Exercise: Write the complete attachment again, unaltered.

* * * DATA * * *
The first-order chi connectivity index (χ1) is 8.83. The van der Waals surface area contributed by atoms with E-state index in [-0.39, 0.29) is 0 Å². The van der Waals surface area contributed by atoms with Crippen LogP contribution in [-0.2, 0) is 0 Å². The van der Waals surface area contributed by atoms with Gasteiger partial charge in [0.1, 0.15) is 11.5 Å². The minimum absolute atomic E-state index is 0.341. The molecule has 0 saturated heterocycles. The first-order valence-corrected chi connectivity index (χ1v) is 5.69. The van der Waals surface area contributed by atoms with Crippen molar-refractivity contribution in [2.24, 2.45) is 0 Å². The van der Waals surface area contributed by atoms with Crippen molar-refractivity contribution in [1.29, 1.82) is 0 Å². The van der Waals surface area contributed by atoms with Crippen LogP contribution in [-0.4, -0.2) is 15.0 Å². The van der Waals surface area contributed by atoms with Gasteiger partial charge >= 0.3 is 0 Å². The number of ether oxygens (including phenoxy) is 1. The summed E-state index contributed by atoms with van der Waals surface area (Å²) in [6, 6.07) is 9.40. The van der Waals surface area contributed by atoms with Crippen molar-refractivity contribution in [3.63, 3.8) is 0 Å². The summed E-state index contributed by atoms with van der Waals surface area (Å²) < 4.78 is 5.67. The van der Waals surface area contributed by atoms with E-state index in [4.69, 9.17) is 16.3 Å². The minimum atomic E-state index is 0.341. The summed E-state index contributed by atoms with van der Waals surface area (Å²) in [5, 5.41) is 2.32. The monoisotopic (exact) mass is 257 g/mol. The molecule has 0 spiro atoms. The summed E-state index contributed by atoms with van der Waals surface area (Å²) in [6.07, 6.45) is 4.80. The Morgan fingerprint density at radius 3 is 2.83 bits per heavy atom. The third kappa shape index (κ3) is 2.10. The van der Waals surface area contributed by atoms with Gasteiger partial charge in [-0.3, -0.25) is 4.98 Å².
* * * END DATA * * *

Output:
The first-order chi connectivity index (χ1) is 8.83. The van der Waals surface area contributed by atoms with E-state index in [-0.39, 0.29) is 0 Å². The van der Waals surface area contributed by atoms with Crippen LogP contribution in [-0.2, 0) is 0 Å². The van der Waals surface area contributed by atoms with Gasteiger partial charge in [0.1, 0.15) is 11.5 Å². The minimum absolute atomic E-state index is 0.341. The molecule has 0 saturated heterocycles. The first-order valence-corrected chi connectivity index (χ1v) is 5.69. The van der Waals surface area contributed by atoms with Crippen molar-refractivity contribution in [2.24, 2.45) is 0 Å². The van der Waals surface area contributed by atoms with Crippen molar-refractivity contribution in [1.29, 1.82) is 0 Å². The van der Waals surface area contributed by atoms with Crippen LogP contribution in [-0.4, -0.2) is 15.0 Å². The van der Waals surface area contributed by atoms with Gasteiger partial charge >= 0.3 is 0 Å². The number of ether oxygens (including phenoxy) is 1. The summed E-state index contributed by atoms with van der Waals surface area (Å²) in [6, 6.07) is 9.40. The van der Waals surface area contributed by atoms with Crippen molar-refractivity contribution in [3.63, 3.8) is 0 Å². The summed E-state index contributed by atoms with van der Waals surface area (Å²) < 4.78 is 5.67. The van der Waals surface area contributed by atoms with E-state index in [4.69, 9.17) is 16.3 Å². The minimum atomic E-state index is 0.341. The summed E-state index contributed by atoms with van der Waals surface area (Å²) in [5, 5.41) is 2.32. The monoisotopic (exact) mass is 257 g/mol. The molecule has 0 spiro atoms. The summed E-state index contributed by atoms with van der Waals surface area (Å²) in [6.07, 6.45) is 4.80. The Morgan fingerprint density at radius 3 is 2.83 bits per heavy atom. The third kappa shape index (κ3) is 2.10. The van der Waals surface area contributed by atoms with Gasteiger partial charge in [-0.3, -0.25) is 4.98 Å².